There could not have been a better time to hang Ajmal Kasab, at least for the ruling Congress-NCP alliance in the state. And, this execution will give the Democratic Front government, both, short and long term political dividends.
For starters, the timing of Operation X was ideal: five days before the fourth anniversary of the attacks. It also comes just ahead of the winter session of the state legislature.
Over the past year, the ruling coalition has been on the back foot owing to a series of scams — from irregularities in irrigation clearances to land violations by senior politicians. On the security front too there have been several lapses, including the Pune blasts on August 1 and the violence at Azad Maidan on August 11. The government had little to showcase as an achievement.
But Wednesday’s execution changed all of that. It could give the government a handle to take the sting out of the Opposition’s criticism in the coming winter session.
Another plus for the ruling alliance is that the execution, carried out barely a few days after Sena patriarch Bal Thackeray’s funeral, is likely to shift public focus away from the Sena and the grieving Thackeray family.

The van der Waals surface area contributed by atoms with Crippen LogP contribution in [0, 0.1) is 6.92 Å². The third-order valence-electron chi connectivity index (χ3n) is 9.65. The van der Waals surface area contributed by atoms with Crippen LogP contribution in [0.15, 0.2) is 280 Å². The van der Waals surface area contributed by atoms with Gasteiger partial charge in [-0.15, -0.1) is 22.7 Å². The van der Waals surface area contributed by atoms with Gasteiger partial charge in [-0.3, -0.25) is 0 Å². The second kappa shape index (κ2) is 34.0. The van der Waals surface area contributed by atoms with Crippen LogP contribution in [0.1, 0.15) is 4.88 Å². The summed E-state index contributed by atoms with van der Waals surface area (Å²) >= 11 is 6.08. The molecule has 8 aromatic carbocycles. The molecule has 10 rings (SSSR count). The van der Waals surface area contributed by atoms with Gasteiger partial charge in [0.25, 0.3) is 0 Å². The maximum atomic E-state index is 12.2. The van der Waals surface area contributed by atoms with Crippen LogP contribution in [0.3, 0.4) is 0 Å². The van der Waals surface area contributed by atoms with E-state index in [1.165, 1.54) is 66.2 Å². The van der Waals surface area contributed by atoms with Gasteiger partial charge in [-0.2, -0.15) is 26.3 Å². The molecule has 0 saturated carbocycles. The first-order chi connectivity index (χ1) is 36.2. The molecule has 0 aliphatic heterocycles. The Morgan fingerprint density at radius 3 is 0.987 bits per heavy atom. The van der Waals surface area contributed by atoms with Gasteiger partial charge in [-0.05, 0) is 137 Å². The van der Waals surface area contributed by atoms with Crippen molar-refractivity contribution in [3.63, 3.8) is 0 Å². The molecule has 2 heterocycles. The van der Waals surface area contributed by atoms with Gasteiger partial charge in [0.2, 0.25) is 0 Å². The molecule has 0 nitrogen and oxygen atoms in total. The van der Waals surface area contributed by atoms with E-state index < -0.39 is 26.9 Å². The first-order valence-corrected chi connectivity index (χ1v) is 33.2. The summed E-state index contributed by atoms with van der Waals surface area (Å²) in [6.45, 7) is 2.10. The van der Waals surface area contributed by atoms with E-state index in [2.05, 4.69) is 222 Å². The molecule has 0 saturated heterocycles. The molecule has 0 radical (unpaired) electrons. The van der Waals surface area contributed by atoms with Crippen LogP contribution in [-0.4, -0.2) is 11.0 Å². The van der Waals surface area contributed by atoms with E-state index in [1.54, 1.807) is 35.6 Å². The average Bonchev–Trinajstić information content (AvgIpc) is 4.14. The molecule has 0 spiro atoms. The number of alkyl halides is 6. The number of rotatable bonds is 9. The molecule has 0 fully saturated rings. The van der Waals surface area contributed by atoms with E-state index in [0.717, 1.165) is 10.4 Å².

In the long term, Kasab’s execution carried out by following our criminal justice laws will reverberate through the 2014 polls as one of the biggest achievements of the Congress-NCP government in the state. It has generated a trust and goodwill factor where there was none, said political observers.
“The way the entire operation was carried out, efficiently and in secrecy, despite working across several agencies and ministries shows political maturity. It was a well-orchestrated move that indicates that they (the government) are in control and can deliver the goods,’’ said
B Venkatesh Kumar, a political analyst. For home minister RR Patil, who was removed from the same post in the aftermath of 26/11 attacks, the execution will help silence detractors within the party and in the Opposition.
“As a home minister and at a personal level, I think we had to show that our system works. We can abide by our criminal justice laws and punish those who have killed innocents and waged war against us. I feel satisfied that we have been able to do this,” said Patil, who was reinstated in 2010.